tcox4freedom and Brad426 like this.
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  13. #13
    Ex Member Array oldrwizr's Avatar
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    We had a similar scenario on the written test I had to take for my CCP. If you see a gun or knife and the assailant is threatening anyone you can respond with deadly force if you feel like dealing with lawyers, LEO's, judges and juries. The law's theoretically on your side assuming it gets interpreted the same way you interpreted it. These scenarios don't always play out in court the way they actually went down and that's something to keep in mind. The person you thought you were saving might testify that he/she never really felt threatened. I wouldn't draw unless it became a Pulp Fiction situation.

  14. #14
    Distinguished Member Array noway2's Avatar
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    Something to consider: we often assume in these situations that it is the cashier or clerk that is targeted. A coworker of mine was at a McDonalds in a big name university town here in NC. He just sat down to eat and a guy walked up to the man sitting in the next booth, pulled out a gun and splattered the customer's brains. This case was a targeted murder, not robbery, but we can't always assume as a patron that we won't be the target. It was also another case of the magic barrier failing.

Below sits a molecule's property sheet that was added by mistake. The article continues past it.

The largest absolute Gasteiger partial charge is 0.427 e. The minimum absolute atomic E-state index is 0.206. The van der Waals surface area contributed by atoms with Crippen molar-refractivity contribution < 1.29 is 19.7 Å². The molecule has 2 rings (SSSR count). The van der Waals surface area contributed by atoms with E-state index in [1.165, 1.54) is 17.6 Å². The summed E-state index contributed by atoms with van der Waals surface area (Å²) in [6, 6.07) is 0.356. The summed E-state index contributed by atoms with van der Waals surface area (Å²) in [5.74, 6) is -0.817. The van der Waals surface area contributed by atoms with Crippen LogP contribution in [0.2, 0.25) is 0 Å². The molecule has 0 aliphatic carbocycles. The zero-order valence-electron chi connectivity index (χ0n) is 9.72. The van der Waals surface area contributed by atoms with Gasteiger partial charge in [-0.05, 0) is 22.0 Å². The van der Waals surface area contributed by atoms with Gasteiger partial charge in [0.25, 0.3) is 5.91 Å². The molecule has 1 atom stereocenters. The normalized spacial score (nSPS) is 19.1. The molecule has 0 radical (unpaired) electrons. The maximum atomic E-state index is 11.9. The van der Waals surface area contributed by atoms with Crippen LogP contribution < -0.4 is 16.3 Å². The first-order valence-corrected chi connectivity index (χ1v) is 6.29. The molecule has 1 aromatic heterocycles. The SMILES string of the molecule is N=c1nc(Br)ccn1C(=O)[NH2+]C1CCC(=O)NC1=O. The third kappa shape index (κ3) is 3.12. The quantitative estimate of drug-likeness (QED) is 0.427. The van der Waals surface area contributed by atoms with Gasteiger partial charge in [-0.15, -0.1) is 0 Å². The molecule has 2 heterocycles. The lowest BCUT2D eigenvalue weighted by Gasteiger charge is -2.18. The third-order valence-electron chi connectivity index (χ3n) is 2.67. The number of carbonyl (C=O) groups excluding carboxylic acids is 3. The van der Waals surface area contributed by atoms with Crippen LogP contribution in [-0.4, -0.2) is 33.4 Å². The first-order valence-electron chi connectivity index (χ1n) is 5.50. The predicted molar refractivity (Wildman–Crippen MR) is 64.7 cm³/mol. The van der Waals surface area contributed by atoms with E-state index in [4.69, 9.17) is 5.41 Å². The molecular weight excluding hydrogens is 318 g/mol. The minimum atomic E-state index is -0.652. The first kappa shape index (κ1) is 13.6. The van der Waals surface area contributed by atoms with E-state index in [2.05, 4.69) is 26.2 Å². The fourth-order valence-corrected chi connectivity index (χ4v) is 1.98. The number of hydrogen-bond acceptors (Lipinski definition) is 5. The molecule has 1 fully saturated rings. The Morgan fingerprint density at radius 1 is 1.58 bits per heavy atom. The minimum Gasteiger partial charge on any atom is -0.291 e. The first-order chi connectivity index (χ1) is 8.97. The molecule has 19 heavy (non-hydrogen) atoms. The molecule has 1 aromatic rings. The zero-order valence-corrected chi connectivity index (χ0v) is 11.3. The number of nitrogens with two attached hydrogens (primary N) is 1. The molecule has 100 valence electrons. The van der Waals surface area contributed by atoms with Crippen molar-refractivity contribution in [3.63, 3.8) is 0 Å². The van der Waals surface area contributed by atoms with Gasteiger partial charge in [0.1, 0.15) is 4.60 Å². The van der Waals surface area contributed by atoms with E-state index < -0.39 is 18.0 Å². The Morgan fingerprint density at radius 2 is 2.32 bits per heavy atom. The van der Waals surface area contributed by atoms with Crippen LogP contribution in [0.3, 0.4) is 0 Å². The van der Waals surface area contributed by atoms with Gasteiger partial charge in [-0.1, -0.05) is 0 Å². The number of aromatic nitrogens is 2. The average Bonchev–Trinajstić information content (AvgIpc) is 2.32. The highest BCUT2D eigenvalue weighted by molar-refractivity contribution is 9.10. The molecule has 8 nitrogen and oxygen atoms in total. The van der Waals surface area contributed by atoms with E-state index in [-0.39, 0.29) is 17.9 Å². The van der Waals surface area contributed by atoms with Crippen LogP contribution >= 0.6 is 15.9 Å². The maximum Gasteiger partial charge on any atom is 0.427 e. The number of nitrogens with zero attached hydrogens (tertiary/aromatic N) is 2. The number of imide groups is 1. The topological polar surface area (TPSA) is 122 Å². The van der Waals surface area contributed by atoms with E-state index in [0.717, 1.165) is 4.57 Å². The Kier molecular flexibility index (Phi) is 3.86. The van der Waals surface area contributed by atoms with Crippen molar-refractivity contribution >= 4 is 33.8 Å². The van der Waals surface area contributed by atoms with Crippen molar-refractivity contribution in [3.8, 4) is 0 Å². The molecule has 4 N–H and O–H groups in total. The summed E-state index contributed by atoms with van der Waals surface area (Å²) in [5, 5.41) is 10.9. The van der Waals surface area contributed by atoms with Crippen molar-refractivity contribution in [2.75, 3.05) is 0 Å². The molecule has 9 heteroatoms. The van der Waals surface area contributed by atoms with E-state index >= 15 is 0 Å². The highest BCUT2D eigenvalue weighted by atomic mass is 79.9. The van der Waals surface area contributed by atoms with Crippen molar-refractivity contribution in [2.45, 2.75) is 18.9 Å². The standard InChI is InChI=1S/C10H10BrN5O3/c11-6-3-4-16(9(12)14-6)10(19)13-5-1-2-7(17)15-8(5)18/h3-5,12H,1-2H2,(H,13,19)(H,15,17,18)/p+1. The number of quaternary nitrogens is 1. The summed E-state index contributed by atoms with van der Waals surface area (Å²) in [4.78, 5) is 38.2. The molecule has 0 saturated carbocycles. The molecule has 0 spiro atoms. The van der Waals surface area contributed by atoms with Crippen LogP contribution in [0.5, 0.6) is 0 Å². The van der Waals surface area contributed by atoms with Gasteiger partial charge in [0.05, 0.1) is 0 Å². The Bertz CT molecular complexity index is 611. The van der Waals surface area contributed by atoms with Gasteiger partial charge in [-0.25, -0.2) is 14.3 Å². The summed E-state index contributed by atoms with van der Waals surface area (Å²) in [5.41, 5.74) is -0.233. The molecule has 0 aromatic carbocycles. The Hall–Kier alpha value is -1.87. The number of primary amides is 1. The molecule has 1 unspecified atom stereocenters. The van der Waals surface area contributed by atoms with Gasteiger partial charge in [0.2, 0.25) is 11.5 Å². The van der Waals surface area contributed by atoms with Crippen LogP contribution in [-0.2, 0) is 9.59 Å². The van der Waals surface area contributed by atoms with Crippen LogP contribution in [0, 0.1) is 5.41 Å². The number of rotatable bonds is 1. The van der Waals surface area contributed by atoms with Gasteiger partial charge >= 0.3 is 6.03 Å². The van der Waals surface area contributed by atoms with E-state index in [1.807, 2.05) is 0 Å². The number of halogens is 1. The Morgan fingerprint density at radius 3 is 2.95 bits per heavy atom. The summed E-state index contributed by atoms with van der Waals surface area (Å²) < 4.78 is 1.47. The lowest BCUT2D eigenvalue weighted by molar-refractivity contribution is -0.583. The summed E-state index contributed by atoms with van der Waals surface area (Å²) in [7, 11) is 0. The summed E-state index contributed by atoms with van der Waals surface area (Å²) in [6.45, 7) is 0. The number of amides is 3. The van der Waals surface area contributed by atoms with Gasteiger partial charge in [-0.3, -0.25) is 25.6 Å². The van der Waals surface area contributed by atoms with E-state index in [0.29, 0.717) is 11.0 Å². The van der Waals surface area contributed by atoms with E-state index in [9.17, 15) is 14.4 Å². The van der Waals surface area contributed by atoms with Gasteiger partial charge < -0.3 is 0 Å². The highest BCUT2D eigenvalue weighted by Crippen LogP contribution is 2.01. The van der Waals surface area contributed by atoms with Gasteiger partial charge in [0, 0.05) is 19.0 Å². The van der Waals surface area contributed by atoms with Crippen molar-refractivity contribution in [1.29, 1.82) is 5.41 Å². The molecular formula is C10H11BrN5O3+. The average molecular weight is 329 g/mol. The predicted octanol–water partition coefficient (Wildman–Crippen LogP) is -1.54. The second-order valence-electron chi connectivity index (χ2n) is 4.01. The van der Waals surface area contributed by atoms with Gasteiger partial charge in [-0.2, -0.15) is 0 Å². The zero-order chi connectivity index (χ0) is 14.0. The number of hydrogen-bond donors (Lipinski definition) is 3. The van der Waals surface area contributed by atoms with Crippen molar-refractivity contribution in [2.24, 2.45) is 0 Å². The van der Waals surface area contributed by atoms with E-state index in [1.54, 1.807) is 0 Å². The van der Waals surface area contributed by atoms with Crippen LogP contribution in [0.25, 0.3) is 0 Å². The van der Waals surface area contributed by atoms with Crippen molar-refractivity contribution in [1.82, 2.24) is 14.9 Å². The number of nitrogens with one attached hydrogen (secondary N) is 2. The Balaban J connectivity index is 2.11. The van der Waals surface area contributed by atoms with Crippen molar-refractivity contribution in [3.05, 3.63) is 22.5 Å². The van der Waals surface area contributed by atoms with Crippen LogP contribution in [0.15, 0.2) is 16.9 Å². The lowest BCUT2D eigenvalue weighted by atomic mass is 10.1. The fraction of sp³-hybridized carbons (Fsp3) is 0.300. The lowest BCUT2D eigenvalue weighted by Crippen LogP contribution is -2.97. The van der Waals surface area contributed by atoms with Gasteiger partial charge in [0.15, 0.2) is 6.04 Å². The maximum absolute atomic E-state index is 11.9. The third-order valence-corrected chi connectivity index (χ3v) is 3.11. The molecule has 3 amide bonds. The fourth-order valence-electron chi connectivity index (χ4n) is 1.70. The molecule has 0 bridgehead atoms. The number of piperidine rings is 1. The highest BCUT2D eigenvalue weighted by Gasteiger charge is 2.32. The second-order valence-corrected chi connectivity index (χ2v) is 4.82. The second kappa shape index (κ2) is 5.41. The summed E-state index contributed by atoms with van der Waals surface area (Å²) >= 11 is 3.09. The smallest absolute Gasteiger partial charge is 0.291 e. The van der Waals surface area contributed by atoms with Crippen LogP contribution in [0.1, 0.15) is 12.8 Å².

15. #15
    Member Array danwdooley's Avatar
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    Perhaps I missed something implied in the original post. If an off-duty LEO is present he is only going to call it in and go about the business of finishing his BigMac? Does it seem like "law enforcement" is becoming more reactionary and less preventive?